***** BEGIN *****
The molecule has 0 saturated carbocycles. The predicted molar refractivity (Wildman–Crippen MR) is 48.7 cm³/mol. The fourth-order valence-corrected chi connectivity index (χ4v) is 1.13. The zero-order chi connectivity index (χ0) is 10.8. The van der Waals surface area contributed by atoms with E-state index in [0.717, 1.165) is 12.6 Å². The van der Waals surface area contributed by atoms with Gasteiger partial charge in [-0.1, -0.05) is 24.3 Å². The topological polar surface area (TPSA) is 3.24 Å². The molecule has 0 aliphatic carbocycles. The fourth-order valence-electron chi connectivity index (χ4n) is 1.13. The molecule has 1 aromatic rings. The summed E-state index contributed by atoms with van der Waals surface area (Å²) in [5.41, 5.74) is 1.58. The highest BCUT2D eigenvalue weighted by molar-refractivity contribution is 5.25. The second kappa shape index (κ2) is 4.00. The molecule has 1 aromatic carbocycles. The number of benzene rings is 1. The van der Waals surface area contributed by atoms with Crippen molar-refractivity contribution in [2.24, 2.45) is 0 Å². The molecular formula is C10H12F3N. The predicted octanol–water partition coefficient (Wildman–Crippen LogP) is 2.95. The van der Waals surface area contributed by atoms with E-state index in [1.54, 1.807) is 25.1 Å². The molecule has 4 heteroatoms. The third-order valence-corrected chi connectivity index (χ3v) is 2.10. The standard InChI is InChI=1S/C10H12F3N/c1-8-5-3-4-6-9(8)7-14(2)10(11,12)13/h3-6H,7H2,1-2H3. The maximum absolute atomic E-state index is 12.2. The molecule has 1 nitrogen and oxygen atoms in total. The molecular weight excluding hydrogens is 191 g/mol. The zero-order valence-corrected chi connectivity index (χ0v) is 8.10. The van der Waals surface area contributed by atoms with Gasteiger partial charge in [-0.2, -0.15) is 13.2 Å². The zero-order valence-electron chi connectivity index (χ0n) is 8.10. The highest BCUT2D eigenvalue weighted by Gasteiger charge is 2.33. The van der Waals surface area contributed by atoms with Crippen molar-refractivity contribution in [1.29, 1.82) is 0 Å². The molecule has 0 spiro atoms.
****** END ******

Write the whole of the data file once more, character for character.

The molecule has 0 saturated carbocycles. The predicted molar refractivity (Wildman–Crippen MR) is 48.7 cm³/mol. The fourth-order valence-corrected chi connectivity index (χ4v) is 1.13. The zero-order chi connectivity index (χ0) is 10.8. The van der Waals surface area contributed by atoms with E-state index in [0.717, 1.165) is 12.6 Å². The van der Waals surface area contributed by atoms with Gasteiger partial charge in [-0.1, -0.05) is 24.3 Å². The topological polar surface area (TPSA) is 3.24 Å². The molecule has 0 aliphatic carbocycles. The fourth-order valence-electron chi connectivity index (χ4n) is 1.13. The molecule has 1 aromatic rings. The summed E-state index contributed by atoms with van der Waals surface area (Å²) in [5.41, 5.74) is 1.58. The highest BCUT2D eigenvalue weighted by molar-refractivity contribution is 5.25. The second kappa shape index (κ2) is 4.00. The molecule has 1 aromatic carbocycles. The number of benzene rings is 1. The van der Waals surface area contributed by atoms with Crippen molar-refractivity contribution in [2.24, 2.45) is 0 Å². The molecular formula is C10H12F3N. The predicted octanol–water partition coefficient (Wildman–Crippen LogP) is 2.95. The van der Waals surface area contributed by atoms with E-state index in [1.54, 1.807) is 25.1 Å². The molecule has 4 heteroatoms. The third-order valence-corrected chi connectivity index (χ3v) is 2.10. The standard InChI is InChI=1S/C10H12F3N/c1-8-5-3-4-6-9(8)7-14(2)10(11,12)13/h3-6H,7H2,1-2H3. The maximum absolute atomic E-state index is 12.2. The molecule has 1 nitrogen and oxygen atoms in total. The molecular weight excluding hydrogens is 191 g/mol. The zero-order valence-corrected chi connectivity index (χ0v) is 8.10. The van der Waals surface area contributed by atoms with Gasteiger partial charge in [-0.2, -0.15) is 13.2 Å². The zero-order valence-electron chi connectivity index (χ0n) is 8.10. The highest BCUT2D eigenvalue weighted by Gasteiger charge is 2.33. The van der Waals surface area contributed by atoms with Crippen molar-refractivity contribution in [1.29, 1.82) is 0 Å². The molecule has 0 spiro atoms.